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Being a Copy Cat Can Pay Off Big When Partners Show the Way to Success

Mar 10, 2008
North American companies often pride themselves on their ability to innovate and create exciting new products and services with great benefits for all. However, these same innovations often have an Achilles heel, for example, a design that adds unnecessary costs for providing or maintaining the product or service.

The engineering department that does such a wonderful job of providing these exciting innovations may not have any responsibility for manufacturing the product or providing the service, and may miss these issues totally. Patents can make the problem worse by providing rich profits that suggest little need to improve during the period when competitors are excluded. On the other hand, cost reductions and effectiveness improvements at this time can greatly expand the market and help to discourage competitors when the patent does expire.

According to reports in the business media, this circumstance happened to Xerox in the 1960s, 70s, and 80s. Xerox produced the first plain paper copier, which was an enormous improvement over the existing wet copiers. When the Xerox copier patents began to expire in the 1980s, Xerox was astonished to find that Japanese competitors were selling small plain paper copiers in the United States at prices that were below Xerox's costs for making similar machines.

How could this be? I interviewed some former Xerox officials about this. According to them Xerox executives from the United States flew to Japan to visit Fuji Xerox, the company's joint venture with a Japanese company.

While there, the executives learned that its joint venture could also afford to profitably sell small Xerox copiers at prices well below U.S. manufacturing costs. As the executives discovered, the designs in Japan had far fewer parts, so fewer suppliers were required and the machines were less expensive to assemble and needed less maintenance.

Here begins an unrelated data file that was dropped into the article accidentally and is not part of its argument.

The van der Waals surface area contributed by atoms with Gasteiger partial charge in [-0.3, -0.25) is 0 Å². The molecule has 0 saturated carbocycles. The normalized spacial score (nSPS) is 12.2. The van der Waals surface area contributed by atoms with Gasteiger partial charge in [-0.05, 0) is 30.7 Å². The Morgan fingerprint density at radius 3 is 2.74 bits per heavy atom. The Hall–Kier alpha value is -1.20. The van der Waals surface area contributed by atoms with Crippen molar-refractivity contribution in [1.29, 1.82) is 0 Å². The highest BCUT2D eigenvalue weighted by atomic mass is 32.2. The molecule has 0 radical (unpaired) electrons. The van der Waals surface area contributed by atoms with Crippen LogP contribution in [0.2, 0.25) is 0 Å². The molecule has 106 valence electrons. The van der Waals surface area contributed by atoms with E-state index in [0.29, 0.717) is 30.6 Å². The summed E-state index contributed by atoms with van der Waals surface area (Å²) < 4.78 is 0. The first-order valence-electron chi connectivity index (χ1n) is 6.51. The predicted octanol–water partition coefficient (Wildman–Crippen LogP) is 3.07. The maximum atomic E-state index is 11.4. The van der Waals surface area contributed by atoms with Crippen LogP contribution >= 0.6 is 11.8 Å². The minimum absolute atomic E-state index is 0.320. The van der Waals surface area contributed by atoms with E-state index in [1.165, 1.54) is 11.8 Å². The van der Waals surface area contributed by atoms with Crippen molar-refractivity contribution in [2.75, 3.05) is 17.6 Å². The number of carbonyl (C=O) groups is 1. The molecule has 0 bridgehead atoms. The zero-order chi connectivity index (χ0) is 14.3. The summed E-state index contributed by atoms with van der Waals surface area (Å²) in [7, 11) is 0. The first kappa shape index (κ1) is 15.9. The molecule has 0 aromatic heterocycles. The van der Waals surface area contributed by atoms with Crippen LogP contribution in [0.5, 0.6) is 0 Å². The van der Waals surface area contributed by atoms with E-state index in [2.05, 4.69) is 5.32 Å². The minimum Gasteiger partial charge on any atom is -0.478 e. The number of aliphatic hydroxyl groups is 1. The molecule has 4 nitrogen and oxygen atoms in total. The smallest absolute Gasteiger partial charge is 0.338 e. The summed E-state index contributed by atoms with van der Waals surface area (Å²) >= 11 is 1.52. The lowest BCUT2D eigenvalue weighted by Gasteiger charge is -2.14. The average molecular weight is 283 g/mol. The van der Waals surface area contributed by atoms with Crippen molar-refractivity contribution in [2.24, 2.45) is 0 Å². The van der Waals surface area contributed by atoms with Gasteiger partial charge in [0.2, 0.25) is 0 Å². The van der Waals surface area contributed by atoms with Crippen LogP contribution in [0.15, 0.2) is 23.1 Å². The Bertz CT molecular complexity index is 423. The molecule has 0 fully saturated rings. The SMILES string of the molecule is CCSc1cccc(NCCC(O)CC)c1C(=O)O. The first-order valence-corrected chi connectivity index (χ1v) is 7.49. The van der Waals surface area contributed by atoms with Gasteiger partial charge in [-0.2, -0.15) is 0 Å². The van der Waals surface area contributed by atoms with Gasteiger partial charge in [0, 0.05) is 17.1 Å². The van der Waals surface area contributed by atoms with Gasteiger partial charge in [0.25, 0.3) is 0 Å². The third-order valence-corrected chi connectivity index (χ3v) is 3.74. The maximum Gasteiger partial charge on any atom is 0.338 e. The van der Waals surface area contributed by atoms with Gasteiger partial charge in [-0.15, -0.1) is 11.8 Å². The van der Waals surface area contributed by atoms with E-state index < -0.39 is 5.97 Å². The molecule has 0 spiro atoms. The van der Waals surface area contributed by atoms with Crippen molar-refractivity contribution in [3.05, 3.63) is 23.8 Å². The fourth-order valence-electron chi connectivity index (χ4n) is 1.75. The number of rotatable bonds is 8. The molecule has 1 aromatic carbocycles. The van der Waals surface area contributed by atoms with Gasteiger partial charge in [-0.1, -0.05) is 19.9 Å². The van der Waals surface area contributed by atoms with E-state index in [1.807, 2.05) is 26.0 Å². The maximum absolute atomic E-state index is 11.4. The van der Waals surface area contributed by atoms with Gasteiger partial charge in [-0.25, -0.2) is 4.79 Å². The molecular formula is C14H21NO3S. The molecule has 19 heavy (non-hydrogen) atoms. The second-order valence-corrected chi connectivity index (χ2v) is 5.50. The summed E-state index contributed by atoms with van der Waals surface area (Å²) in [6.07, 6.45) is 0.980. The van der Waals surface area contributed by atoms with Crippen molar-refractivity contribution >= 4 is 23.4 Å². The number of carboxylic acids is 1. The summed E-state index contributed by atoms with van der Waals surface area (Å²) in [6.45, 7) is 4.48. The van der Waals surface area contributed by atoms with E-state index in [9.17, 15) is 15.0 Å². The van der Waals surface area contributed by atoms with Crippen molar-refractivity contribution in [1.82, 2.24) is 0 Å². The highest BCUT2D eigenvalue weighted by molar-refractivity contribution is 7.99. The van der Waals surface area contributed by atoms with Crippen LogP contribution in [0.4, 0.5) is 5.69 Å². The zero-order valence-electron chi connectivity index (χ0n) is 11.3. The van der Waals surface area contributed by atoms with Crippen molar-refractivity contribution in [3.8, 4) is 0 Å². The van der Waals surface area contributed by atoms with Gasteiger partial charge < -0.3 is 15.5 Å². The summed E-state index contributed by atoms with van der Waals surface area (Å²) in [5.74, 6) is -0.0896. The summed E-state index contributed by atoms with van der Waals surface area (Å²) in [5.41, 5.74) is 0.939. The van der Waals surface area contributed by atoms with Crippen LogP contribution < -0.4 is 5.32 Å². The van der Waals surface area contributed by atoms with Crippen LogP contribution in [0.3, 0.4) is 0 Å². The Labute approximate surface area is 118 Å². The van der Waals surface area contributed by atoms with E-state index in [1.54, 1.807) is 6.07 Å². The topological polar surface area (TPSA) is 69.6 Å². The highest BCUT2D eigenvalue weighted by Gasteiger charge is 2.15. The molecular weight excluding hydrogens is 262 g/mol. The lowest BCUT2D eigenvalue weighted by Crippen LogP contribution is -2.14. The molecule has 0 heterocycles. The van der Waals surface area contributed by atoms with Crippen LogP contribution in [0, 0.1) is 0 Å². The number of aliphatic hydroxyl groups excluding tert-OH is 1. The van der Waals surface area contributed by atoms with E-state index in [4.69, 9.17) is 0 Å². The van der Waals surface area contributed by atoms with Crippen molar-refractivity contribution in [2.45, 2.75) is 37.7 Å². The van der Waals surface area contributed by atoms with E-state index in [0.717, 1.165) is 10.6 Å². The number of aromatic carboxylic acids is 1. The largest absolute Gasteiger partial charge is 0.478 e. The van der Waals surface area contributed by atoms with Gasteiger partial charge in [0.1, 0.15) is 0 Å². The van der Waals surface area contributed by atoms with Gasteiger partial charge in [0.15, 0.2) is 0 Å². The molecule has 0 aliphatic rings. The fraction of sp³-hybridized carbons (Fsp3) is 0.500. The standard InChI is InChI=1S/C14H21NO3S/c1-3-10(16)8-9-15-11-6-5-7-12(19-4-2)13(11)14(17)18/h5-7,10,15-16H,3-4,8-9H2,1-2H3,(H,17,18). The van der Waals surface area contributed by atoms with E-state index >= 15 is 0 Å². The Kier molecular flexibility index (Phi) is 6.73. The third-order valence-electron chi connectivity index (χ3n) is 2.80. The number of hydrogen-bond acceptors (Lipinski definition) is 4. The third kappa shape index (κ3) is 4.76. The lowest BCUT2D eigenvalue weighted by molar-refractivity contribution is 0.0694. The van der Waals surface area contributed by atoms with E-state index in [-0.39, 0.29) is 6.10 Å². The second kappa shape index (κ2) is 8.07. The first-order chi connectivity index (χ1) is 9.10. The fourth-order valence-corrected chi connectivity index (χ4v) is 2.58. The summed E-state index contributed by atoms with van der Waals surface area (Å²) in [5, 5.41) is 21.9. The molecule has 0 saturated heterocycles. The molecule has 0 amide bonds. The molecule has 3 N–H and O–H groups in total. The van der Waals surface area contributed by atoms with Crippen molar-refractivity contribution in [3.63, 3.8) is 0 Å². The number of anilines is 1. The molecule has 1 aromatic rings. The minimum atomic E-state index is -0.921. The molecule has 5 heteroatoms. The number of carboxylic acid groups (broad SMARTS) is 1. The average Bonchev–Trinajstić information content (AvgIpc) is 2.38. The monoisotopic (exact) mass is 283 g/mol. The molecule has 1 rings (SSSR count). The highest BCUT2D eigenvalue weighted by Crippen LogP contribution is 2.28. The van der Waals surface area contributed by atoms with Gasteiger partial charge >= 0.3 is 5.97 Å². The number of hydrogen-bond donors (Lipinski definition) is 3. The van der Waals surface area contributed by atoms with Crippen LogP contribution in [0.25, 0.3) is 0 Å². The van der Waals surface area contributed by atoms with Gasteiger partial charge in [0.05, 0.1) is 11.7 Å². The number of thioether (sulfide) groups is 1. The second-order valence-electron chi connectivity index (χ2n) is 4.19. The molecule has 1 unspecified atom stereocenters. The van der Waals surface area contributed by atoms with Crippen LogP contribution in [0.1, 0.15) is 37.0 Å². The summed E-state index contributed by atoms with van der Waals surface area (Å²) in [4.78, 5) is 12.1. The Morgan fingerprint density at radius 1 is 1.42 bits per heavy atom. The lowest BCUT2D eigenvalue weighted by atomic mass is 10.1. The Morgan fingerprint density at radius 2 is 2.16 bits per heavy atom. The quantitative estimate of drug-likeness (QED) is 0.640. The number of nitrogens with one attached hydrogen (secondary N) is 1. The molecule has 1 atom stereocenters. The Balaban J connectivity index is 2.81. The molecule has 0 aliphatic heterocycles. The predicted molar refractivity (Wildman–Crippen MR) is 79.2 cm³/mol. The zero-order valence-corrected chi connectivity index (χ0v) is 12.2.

Quickly heeding these lessons, Xerox launched a successful improvement of its copier quality and costs led by designs that emphasized equally innovation, low costs to manufacture, reliability, and ease of servicing. Without the Fuji Xerox experience, it might have taken Xerox many more years to learn how to most effectively design its innovative products in order to create the most success for the organization.

When a company has the field to itself during the period of patent protection, adding partners (from different countries, with rival technologies, alternative distribution and other types of resources) who can provide friendly competition through alternative ways of thinking can be an excellent way to prepare for the inevitable day when unrestrained competitors will arrive. Otherwise, needed innovations will be rejected summarily as not being consistent with the best thinking of the company's top innovators.

Those who rely only on the perspective of one design team in one location will find themselves increasingly vulnerable to all kinds of irresistible forces: changing customer needs, currency shifts, competitive pressure to be more effective, and new ways of providing the goods and services to customers.
About the Author
Donald Mitchell is an author of seven books including Adventures of an Optimist, The 2,000 Percent Squared Solution, The 2,000 Percent Solution, The 2,000 Percent Solution Workbook, The Irresistible Growth Enterprise, and The Ultimate Competitive Advantage. Read about creating breakthroughs through 2,000 percent solutions and receive tips by e-mail by registering for free at

http://www.2000percentsolution.com .
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